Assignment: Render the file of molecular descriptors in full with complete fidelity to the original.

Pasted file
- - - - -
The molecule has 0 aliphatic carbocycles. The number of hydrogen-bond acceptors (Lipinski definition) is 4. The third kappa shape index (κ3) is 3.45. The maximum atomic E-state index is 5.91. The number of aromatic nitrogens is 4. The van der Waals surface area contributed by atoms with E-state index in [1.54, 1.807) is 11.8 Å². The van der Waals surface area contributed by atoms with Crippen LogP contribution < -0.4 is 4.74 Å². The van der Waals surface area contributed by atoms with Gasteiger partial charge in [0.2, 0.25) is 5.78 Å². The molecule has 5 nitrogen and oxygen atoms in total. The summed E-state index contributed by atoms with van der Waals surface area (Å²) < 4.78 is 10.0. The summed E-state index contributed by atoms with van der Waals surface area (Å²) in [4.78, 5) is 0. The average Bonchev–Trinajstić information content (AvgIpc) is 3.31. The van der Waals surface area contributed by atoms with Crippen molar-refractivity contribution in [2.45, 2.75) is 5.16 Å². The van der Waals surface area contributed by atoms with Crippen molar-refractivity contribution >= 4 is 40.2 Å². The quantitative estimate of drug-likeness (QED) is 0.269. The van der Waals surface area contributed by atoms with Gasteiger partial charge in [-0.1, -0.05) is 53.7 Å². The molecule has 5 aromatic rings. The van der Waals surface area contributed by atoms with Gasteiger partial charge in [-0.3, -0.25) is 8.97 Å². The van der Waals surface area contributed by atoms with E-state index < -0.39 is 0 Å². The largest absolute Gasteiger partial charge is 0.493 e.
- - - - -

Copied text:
The molecule has 0 aliphatic carbocycles. The number of hydrogen-bond acceptors (Lipinski definition) is 4. The third kappa shape index (κ3) is 3.45. The maximum atomic E-state index is 5.91. The number of aromatic nitrogens is 4. The van der Waals surface area contributed by atoms with E-state index in [1.54, 1.807) is 11.8 Å². The van der Waals surface area contributed by atoms with Crippen LogP contribution < -0.4 is 4.74 Å². The van der Waals surface area contributed by atoms with Gasteiger partial charge in [0.2, 0.25) is 5.78 Å². The molecule has 5 nitrogen and oxygen atoms in total. The summed E-state index contributed by atoms with van der Waals surface area (Å²) < 4.78 is 10.0. The summed E-state index contributed by atoms with van der Waals surface area (Å²) in [4.78, 5) is 0. The average Bonchev–Trinajstić information content (AvgIpc) is 3.31. The van der Waals surface area contributed by atoms with Crippen molar-refractivity contribution in [2.45, 2.75) is 5.16 Å². The van der Waals surface area contributed by atoms with Crippen molar-refractivity contribution >= 4 is 40.2 Å². The quantitative estimate of drug-likeness (QED) is 0.269. The van der Waals surface area contributed by atoms with Gasteiger partial charge in [-0.1, -0.05) is 53.7 Å². The molecule has 5 aromatic rings. The van der Waals surface area contributed by atoms with Gasteiger partial charge in [-0.3, -0.25) is 8.97 Å². The van der Waals surface area contributed by atoms with E-state index < -0.39 is 0 Å². The largest absolute Gasteiger partial charge is 0.493 e.